On September 1st, four civilian contractors were injured when their vehicle drove over a landmine. On the 2nd, four peacekeepers were killed and another 15 injured from the Chadian contingent when they struck a mine shortly after leaving their base in Aguelhok (which had been subject to mortar fire the day before) (BBC; The Star). On September 6th, again near Aguelhok, a landmine killed one civilian and injured several others (Star Africa). A week later, on the 14th and again near Aguelhok, another Chadian peacekeeper was killed and four more injured. The United Nations Security Council condemned the attack but a Malian official noted that the Islamic insurgents “have a whole supply line of mines and they find out which roads the MINUSMA vehicles use” in order to deliberately attack the peacekeepers (Naharnet). The Security Council’s condemnation was ineffective as four days later, another MINUSMA vehicle struck a landmine near Aguelhok killing five more Chadian peacekeepers and injuring three (All Africa). This incident led the Chadian government to threaten to withdraw its support for MINUSMA – Chad has the third-largest contingent of peacekeepers in Mali with over 1,000 soldiers – prompting the UN Secretary General, Ban Ki-Moon, to call Idriss Deby, President of Chad, and express gratitude to Chad for the work of its peacekeepers. Ban and Deby also discussed ways to better protect the peacekeepers (Swiss Info). That conversation led to the delivery of a fleet of mine-resistant vehicles in Mali for MINUSMA and mine risk education sessions for peacekeepers. The efforts to protect peacekeepers did not extend to civilians and the day after Ban and Deby’s call, two shepherds were killed by a mine near Aguelhok (Ahram). That makes a total of 13 killed and at least 29 injured in September alone.

    According to one report, the landmines are being laid in northern Mali by the Al Qaeda-linked group, Ansar Dine led by Iyad Ag Gahly, which has created a special unit to mine the roads of the region. Children and young men are trained to disguise the presence of the mines and have been using motorcycles to quickly place mines in the roadway ahead of vehicles (Sahelian).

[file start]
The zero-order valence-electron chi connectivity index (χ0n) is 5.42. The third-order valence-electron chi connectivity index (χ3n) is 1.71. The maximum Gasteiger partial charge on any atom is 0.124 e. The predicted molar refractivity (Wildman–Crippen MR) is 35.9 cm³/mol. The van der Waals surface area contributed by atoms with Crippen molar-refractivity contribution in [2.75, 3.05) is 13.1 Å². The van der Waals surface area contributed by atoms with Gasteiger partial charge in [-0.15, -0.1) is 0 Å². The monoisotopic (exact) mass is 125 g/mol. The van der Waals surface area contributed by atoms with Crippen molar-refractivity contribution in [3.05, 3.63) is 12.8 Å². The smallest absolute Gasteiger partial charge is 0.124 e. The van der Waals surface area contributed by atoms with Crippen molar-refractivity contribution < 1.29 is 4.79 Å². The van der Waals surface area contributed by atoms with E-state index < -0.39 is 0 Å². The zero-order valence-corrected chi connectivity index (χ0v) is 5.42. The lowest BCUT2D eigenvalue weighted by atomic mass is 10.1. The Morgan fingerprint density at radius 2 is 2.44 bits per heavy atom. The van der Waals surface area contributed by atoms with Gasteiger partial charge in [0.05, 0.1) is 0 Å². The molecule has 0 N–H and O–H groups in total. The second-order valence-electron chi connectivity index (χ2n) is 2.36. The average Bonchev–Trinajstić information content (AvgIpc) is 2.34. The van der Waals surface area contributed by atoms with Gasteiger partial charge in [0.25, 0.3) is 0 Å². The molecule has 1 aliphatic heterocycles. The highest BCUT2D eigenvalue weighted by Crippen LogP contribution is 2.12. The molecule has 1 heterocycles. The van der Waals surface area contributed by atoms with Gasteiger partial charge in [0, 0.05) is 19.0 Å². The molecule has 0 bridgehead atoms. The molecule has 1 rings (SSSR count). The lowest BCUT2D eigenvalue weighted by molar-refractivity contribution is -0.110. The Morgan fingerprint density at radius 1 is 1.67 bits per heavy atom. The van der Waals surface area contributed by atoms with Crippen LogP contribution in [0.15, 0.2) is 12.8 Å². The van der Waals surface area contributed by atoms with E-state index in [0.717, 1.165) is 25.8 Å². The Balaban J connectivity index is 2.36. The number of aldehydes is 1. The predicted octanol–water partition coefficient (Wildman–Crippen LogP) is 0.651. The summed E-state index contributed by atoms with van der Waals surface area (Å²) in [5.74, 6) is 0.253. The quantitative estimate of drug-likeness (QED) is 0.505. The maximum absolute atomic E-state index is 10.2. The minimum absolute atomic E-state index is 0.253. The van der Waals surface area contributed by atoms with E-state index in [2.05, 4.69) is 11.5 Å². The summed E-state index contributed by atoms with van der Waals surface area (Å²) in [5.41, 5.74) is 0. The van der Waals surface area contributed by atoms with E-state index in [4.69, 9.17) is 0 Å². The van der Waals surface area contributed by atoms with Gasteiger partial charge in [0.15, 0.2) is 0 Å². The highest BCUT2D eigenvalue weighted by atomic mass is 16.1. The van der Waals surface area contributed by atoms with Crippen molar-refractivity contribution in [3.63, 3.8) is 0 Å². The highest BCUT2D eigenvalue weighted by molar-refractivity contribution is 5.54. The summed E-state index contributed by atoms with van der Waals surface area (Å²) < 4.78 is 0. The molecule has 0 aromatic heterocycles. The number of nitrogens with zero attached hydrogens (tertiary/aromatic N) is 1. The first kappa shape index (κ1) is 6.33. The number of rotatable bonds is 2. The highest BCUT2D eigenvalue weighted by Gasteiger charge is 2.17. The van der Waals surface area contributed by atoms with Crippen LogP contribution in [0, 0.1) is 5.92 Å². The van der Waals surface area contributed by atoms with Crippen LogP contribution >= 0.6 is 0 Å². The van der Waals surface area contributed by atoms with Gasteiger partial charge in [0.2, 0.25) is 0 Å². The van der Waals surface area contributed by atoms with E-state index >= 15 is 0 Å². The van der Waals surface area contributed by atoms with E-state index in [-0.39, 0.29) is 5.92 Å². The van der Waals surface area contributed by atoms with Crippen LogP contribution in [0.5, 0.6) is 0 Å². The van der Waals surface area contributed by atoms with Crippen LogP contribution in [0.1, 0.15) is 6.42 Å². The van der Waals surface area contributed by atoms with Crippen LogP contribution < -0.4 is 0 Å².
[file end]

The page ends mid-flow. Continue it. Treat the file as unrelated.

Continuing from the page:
What is AQIM doing in Mali?
    AQIM and splinter groups Ansar al-Dine and the Movement for Unity and Jihad in West Africa (MUJAO) aided the semi-nomadic Tuaregs—a historically disenfranchised regional ethnic minority—who launched a rebellion in early 2012 against Mali's government and wrested control of the country's sparsely populated north. But they soon marginalized Tuareg forces and began implementing their own severe brand of sharia in the breakaway northern territory. According to the United Nations, the jihadist influx was particularly brutal for women, many of whom were raped and forced into marriage or prostitution.

    Mali, a predominantly Muslim, landlocked West African nation that straddles the arid latitudes of the sub-Saharan Sahel, gained independence from France in 1960. Its democratization over the past two decades had been celebrated by Western donor states, but the military coup in 2012 and ongoing Islamist insurgency has exposed deep and destabilizing political rifts. (A transitional civilian government assumed power with the military's consent in early April.)

    After a brief union combating state forces, Ansar al-Dine and MUJAO drove Tuareg separatists out of major towns including Gao, Timbuktu, and Kidal. MUJAO merged with Belmokhtar's al-Mulathamun Battalion in May 2013 to form al-Murabitoun, according to the State Department, which is covered under the same FTO designation.

    Source, from the good old CFR:

    History of the MINUSMA

    In 2012, Tuareg and other peoples in northern Mali's Azawad region started an insurgency in the north under the banner of the National Movement for the Liberation of Azawad. After some initial successes and complaints from the Malian Army that it was ill-equipped to fight the insurgents, who had benefited from an influx of heavy weaponry from the 2011 Libyan civil war as well as other sources, elements of the army staged a military coup d'état on 21 March 2012. Following the coup, the rebels made further advances to capture the three biggest cities in the north: Gao, Timbuktu and Kidal. Following economic sanctions and a blockade by the Economic Community of West African States (ECOWAS) on the country, a deal, brokered in Burkina Faso by President Blaise Compaoré under the auspices of ECOWAS, was signed that would see Amadou Sanogo cede power to Dioncounda Traoré to assume the presidency in an interim capacity until an election is held.


    Now, Burkina Faso is going through a coup, just as Mali did a few years ago.
    Both Mali and Burkina Faso have active gold mines, and investors have been looking at more potential areas that may have additional resources


    Yea, this was way OFF TOPIC, but the initial topic really isn't or wasn't much of one after further thought.